Bureaucracy Hampers Clemency Appeals For Eligible Federal Prisoners
RENEE MONTAGNE, HOST:
President Obama this week is expected to grant nearly 100 prisoners early release or pardons. It's part of a major White House push to offer clemency. With about a year to go in the Obama presidency, the clemency numbers are falling short of the administration's rhetoric. NPR's Carrie Johnson reports on why.
CARRIE JOHNSON, BYLINE: In January 2014, the Obama administration announced a plan to offer clemency to thousands of nonviolent federal prisoners. Attorney James Felman says he understood from the start it was a big opportunity.
JAMES FELMAN: There had never been anything like this before that we're aware of. We believe this to be the largest pro bono coordinated effort among lawyers in the history of this nation.
JOHNSON: Felman and several allies at nonprofit groups mobilized to help the president make good on his promise. They've recruited thousands of volunteers and started sifting through about 34,000 applications from federal inmates. About half of them turned out to be ineligible under the White House criteria, mostly because they hadn't served at least 10 years behind bars or because they had a violent history. Along the way, the volunteer group known as Clemency Project 2014 found a lot of challenges, like trouble getting access to documents that reveal an applicant's criminal past. Cynthia Roseberry serves as project manager.
CYNTHIA ROSEBERRY: You know, the fact that applicants have to have served 10 years means that many of the documents predate electronic filing. That means that somewhere in the middle of the desert there's a banker's box with the files in it, you know, that we need to review. And so if you think about it in that context, that certainly is outside of our control.
JOHNSON: Another stumbling block? The federal courts last year barred public defenders from working on the clemency effort, leaving the group to rely on many volunteers from the worlds of real estate or tax law, people who may have never touched a criminal case. So far, the volunteers have sent 263 petitions to the government. From there, the applications undergo several more layers of review inside the Justice Department. Julie Stewart of the group Families Against Mandatory Minimums says it would be easier if she could just send petitions directly to the president.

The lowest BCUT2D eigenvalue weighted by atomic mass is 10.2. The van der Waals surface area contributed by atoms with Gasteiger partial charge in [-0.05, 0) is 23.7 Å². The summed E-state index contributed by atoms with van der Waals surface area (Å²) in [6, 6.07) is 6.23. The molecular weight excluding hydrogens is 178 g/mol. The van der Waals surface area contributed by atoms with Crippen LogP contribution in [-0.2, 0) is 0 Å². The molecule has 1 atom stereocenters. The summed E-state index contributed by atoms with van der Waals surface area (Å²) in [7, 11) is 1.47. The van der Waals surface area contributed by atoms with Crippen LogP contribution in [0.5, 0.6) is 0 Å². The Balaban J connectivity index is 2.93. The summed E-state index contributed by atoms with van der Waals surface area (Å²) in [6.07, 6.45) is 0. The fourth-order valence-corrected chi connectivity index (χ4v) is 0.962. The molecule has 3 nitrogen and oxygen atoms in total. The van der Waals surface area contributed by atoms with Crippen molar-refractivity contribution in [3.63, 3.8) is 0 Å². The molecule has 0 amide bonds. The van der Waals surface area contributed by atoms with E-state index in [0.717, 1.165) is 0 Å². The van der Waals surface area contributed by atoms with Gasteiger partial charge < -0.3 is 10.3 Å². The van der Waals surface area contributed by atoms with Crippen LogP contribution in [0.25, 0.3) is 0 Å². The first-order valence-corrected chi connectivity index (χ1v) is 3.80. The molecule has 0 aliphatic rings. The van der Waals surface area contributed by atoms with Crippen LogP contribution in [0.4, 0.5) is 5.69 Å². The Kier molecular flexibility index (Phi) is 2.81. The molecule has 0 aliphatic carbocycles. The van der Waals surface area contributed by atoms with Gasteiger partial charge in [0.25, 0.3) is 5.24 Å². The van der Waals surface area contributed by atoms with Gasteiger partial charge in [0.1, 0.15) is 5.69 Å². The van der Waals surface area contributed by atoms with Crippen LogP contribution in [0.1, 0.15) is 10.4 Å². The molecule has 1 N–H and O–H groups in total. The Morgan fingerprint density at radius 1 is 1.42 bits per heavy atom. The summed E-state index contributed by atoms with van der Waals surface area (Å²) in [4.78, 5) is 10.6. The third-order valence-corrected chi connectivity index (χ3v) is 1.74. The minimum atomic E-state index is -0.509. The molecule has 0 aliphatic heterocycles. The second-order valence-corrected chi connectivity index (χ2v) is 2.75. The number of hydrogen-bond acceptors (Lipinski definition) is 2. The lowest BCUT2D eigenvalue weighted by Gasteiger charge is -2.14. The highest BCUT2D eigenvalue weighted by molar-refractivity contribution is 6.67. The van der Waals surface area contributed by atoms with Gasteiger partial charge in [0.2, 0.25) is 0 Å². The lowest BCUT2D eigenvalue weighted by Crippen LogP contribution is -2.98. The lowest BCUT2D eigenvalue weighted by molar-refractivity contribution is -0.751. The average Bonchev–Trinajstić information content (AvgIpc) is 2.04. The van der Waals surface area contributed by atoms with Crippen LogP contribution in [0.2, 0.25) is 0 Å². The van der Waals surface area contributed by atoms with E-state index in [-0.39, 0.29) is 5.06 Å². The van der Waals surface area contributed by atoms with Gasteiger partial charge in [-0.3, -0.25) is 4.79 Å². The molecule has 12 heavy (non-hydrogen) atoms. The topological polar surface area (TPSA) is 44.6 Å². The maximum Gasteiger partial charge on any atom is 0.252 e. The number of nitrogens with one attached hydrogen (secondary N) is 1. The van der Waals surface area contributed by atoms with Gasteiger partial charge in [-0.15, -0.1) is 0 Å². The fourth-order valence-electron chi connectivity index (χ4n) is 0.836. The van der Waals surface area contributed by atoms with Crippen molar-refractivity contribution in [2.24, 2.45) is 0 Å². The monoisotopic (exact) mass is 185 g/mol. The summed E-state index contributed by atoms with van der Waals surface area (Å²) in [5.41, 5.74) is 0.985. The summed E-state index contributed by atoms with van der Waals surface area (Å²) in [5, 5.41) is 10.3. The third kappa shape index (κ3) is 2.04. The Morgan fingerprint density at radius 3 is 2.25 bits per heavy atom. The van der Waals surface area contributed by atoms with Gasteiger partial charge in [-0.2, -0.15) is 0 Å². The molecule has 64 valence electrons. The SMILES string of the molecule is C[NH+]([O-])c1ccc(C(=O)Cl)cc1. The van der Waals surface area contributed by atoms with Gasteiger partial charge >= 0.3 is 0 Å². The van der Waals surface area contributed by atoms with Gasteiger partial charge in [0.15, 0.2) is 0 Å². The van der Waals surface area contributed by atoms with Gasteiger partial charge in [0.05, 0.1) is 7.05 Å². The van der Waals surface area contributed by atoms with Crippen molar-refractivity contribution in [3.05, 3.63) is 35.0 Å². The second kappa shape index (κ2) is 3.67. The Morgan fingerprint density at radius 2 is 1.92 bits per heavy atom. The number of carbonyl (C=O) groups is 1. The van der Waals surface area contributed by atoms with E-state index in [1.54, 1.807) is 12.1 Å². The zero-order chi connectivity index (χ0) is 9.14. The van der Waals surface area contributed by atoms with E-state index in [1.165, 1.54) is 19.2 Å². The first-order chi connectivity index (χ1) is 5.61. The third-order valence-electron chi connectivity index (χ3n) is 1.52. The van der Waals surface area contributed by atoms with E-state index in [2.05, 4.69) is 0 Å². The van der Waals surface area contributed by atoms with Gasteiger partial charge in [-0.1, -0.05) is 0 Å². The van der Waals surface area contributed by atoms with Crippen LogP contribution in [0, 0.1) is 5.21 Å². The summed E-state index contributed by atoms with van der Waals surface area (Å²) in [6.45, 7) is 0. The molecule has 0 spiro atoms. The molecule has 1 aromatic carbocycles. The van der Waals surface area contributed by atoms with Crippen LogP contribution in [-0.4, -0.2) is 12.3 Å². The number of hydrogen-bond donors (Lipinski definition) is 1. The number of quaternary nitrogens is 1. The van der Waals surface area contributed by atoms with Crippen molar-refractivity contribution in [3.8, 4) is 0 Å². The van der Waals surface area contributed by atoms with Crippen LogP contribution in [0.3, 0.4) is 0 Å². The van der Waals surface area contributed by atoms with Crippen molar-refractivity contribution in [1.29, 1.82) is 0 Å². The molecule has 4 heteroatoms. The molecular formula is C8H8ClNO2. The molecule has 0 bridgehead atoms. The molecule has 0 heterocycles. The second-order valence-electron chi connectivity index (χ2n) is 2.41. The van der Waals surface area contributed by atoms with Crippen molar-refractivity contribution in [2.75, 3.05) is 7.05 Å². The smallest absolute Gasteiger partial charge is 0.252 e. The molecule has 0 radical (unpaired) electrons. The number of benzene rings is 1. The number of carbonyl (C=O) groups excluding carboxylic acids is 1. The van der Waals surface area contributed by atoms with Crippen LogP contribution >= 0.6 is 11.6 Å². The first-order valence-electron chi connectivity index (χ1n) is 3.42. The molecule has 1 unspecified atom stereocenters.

JULIE STEWART: Unfortunately, we don't get to just send the cases directly to him.
STEWART: That would be ideal. But instead, there's a lot of layers of bureaucracy before he may get the cases we think are best.
JOHNSON: The Justice Department's Office of Pardon Attorney already had a backlog of several thousand cases before the White House made a new push for clemency. And the volunteers say they've seen the administration reject few, if any petitions, which would give them clues as to which cases to prioritize. In a written statement, a White House spokeswoman says the president has shortened more prison sentences than the last four presidents combined. And she adds Obama has issued more commutations in a single day than any leader dating back to Lyndon Johnson.
RACHEL BARKOW: I have seen no sign that the logjam has been lifted. Things are just as bad as they've ever been.
JOHNSON: That's Rachel Barkow. She's a law professor at New York University. This year, she grew so worried about the clemency project she started a triage clinic to review prisoner applications. Barkow estimates about 1,600 inmates are eligible for clemency. But the White House has only granted petitions from four inmates recommended by the volunteer group and fewer than 200 others.
BARKOW: I think the blame on this one squarely falls with the president because this is the president's constitutional responsibility. So any process failures that may exist along the way, at the end of the day the buck stops with him.
JOHNSON: To that, the White House says clemency is just one of the tools the president is using to fix what he considers a broken justice system. And he's working with Congress to make more changes that stick. Carrie Johnson, NPR News, Washington.
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